Thousands gather every year to watch the traditional Sechseläuten spring fair which is still organised by the city's all-male guilds.
Female participation in the event, which centres on a parade by the guilds' members through Zurich, is limited to showering their favourites with bouquets of flowers from the roadside.
But some women are now seeking to play a more active role in this celebration of the city's history, following the establishment in 1989 of a women-only guild.
The Society of Fraumünster, to give the guild its full name, was set up to commemorate the history of the women's abbey in Zurich and its social importance in the 500 years leading up to the Reformation.
The guild also seeks to highlight the role which individual women have played in the city's history.
So far, though, the women's guild has failed to gain entry to the list of official guilds and is therefore barred from the Sechseläuten parade.
However the guild did win an important victory four years ago when the city authorities allowed them to stage a "demonstration" on the same day as the fair and on a similar route to that of the main procession.
The decision has effectively granted the women's guild a "back door" into the fair for the past four years.
This time around, newly-elected Swiss cabinet minister Micheline Calmy-Rey agreed to join the women, lending further respectability to the alternative march.
"Originally we were only asking the guilds if they would let us take part in the fair as their guests. We were always denied, which is why we were forced to call our walk a demonstration," women's guild spokeswoman Jeannette Derrer told swissinfo.
"Basically, it's a question of sexual equality. The guilds always claim that this is a private event, but we don't think that a festival put on for the public on a public holiday and with the support of public money can ever be considered private.
"This is a public event which therefore has to follow constitutional law and guarantee equal rights for man and woman."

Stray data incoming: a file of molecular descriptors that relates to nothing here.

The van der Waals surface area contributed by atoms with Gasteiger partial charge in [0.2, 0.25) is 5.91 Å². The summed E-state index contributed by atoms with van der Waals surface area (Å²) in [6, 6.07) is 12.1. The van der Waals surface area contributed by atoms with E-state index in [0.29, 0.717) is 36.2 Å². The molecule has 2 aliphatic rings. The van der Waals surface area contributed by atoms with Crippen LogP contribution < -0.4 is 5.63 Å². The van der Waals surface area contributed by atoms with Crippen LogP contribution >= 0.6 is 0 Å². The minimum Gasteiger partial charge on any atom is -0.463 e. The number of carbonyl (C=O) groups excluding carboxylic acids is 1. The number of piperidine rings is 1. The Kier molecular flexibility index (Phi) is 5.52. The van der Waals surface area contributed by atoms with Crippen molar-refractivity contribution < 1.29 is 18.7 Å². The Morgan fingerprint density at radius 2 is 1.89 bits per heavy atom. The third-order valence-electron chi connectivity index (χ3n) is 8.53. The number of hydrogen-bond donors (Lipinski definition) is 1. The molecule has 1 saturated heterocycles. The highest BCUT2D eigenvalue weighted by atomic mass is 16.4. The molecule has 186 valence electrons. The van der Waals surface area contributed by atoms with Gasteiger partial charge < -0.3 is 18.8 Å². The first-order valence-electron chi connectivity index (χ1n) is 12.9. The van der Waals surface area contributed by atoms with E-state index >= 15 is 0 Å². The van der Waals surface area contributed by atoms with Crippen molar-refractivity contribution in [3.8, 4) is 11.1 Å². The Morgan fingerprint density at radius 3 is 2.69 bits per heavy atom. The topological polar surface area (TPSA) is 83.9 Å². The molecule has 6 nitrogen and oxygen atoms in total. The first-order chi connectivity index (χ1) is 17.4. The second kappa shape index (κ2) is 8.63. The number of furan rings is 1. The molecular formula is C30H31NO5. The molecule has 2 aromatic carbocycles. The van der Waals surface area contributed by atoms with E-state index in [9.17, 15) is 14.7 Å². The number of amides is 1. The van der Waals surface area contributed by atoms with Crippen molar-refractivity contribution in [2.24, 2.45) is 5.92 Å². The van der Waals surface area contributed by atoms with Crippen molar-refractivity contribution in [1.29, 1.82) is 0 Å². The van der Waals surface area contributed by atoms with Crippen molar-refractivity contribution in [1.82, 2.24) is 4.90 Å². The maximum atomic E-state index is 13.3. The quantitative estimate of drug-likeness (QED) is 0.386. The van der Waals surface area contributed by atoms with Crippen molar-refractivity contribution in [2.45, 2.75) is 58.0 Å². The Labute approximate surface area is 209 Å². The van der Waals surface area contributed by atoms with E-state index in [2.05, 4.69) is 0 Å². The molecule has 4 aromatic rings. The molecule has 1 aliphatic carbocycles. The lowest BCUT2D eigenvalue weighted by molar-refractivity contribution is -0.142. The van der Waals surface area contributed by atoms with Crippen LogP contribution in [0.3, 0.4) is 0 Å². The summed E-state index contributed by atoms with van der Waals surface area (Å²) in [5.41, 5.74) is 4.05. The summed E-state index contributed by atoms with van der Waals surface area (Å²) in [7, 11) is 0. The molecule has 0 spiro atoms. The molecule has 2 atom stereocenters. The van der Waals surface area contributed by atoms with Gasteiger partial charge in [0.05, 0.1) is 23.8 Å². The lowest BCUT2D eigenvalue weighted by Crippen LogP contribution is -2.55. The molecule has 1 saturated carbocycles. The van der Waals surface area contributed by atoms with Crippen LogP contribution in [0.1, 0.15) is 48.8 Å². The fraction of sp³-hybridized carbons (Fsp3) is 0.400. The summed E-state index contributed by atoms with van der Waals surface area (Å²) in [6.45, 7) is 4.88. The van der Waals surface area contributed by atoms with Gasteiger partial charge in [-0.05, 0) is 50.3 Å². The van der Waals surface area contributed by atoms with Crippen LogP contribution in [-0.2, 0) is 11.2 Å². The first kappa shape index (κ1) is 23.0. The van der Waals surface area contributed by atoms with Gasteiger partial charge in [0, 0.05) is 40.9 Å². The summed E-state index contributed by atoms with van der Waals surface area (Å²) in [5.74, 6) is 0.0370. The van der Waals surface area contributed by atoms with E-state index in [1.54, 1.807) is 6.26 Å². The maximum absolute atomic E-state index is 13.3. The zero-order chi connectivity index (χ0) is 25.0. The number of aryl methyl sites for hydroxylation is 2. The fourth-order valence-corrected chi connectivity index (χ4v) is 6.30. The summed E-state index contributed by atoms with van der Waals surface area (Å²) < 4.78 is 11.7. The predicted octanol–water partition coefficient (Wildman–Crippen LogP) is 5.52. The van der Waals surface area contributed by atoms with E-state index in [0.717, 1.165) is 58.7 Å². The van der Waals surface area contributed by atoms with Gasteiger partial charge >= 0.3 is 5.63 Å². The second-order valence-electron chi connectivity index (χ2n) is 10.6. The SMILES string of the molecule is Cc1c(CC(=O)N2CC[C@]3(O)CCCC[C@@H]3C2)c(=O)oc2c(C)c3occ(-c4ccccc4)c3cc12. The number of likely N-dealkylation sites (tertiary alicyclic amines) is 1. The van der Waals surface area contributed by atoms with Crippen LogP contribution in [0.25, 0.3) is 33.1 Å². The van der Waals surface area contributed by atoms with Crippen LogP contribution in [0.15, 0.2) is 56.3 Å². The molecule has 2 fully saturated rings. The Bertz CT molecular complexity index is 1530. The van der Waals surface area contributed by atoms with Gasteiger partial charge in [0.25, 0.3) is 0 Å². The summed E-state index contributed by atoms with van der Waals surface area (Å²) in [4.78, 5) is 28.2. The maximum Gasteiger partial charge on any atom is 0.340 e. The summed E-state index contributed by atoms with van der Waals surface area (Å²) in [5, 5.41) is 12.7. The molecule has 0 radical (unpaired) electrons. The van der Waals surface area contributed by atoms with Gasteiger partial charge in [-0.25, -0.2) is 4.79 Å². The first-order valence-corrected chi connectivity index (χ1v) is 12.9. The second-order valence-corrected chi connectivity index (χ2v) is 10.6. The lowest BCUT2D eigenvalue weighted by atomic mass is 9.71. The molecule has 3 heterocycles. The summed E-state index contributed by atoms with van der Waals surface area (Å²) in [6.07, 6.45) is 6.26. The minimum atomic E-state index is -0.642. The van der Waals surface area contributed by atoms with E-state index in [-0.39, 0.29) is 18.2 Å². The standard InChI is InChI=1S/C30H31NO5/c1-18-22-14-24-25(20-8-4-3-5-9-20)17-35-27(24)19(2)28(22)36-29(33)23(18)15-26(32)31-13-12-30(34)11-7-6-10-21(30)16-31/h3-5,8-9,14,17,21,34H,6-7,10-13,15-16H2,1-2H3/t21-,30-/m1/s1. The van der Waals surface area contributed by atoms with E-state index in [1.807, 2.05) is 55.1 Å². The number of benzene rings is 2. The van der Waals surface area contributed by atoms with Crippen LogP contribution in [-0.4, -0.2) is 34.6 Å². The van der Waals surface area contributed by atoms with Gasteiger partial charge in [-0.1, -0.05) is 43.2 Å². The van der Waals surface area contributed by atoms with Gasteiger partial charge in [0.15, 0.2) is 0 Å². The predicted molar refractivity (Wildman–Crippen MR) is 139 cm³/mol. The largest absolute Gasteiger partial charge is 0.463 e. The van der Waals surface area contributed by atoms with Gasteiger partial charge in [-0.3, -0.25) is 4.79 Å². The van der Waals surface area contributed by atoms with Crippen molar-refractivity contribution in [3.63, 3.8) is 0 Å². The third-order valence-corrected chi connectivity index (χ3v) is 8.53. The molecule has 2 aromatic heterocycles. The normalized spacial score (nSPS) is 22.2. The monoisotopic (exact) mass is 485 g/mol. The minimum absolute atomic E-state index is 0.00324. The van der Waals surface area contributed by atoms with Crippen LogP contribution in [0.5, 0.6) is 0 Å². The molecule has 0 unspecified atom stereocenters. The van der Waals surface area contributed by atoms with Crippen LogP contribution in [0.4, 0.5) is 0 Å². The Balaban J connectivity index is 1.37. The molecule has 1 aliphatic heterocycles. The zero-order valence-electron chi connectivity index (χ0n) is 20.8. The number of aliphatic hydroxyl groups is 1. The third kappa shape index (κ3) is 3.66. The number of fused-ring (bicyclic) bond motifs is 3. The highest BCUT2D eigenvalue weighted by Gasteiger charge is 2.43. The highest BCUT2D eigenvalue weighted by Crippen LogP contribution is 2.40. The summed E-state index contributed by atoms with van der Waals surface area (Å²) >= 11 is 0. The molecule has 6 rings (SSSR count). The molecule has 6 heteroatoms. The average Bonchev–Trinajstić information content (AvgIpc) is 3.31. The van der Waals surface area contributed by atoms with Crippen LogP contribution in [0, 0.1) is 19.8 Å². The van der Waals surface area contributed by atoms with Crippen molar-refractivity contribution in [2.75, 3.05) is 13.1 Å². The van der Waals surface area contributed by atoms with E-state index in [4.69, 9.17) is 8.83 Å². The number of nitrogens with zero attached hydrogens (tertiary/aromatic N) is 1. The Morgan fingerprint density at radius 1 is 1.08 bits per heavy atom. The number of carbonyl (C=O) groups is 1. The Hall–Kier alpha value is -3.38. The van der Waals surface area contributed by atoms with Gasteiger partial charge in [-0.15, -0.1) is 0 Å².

At a reception in Zurich on Monday, Calmy-Rey said her presence should be seen as a "gesture of female solidarity".
The foreign minister said she was committed to working towards equal rights between men and women.
Having held great sway in Zurich for more than 500 years, before losing their last economic powers in the late nineteenth century, the traditional guilds aren't keen to surrender their remaining rights over the running of the Sechseläuten.
But rather than feeling threatened by the women's guild, the men seem somewhat bemused by the row. And they certainly don't accept the argument that their exclusion of the women's guild is based on sexism.
"There are only two types of guild in the guilds' association," points out spokesman Christian Steinmann. "Firstly there are the original guilds, founded in 1336 and representing various trades. Then there are the guilds which represent the villages or districts which became part of Zurich during its expansion in the 1860s.
"The women's guild doesn't fall into either of those categories. It just doesn't fit in.
"After they were rejected, they tried every method they could think of and this argument about women's rights is just the latest attempt. They seem to think they can find a political angle in all this which is pure nonsense."
Political or not, the row has certainly attracted the attention of Zurich's politicians, whose views on the subject seem more dictated by ideology than gender.
Despite agreeing to march with the tailors' guild on Monday, city mayor (and member of the left-of-centre Social Democratic party) Elmar Ledergerber has criticised what he sees as stubbornness on the part of the traditional guilds.
Following his failed attempt to find a compromise, Ledergerber told the Tages-Anzeiger newspaper that the guilds' decision would bring "undeserved shame" on the city as a whole.
As one of eight women guests on the traditional march, Rita Fuhrer disagrees with Ledergerber's assessment. The head of the canton's social welfare department and a member of the right-wing Swiss People's Party, Fuhrer does not feel she is betraying her sex.
"This is all about tradition and I think it's a shame that the women's guild are trying to apply modern arguments about female equality to an historic event," said Fuhrer.
"If we're talking about social or political issues, then it's a different matter. But when it comes to a tradition, I don't think we should always be demanding the same things as the men."
swissinfo, Mark Ledsom in Zurich
The traditional spring festival in Zürich began on Sunday with a children's parade.
The actual festival took place on Monday with a large guild parade.
The highlight is the burning of the "Böögg", the symbolic figure of winter, on the Sechseläuten green in front of the opera house.
According to legend, the faster the "Böögg" burns, the warmer and more beautiful the summer will be.
Today's guilds are run as private social clubs with a total membership of around 3,500.
The earliest guilds were founded in 1336 and played a key role in Zurich life for more than 500 years.
They lost their economic influence in the 1830s but continue to organise the annual spring fair.
Swiss airlines CEO André Dosé and 2002 Nobel Prize winner Professor Kurt Wüthrich are among this year's guest marchers.
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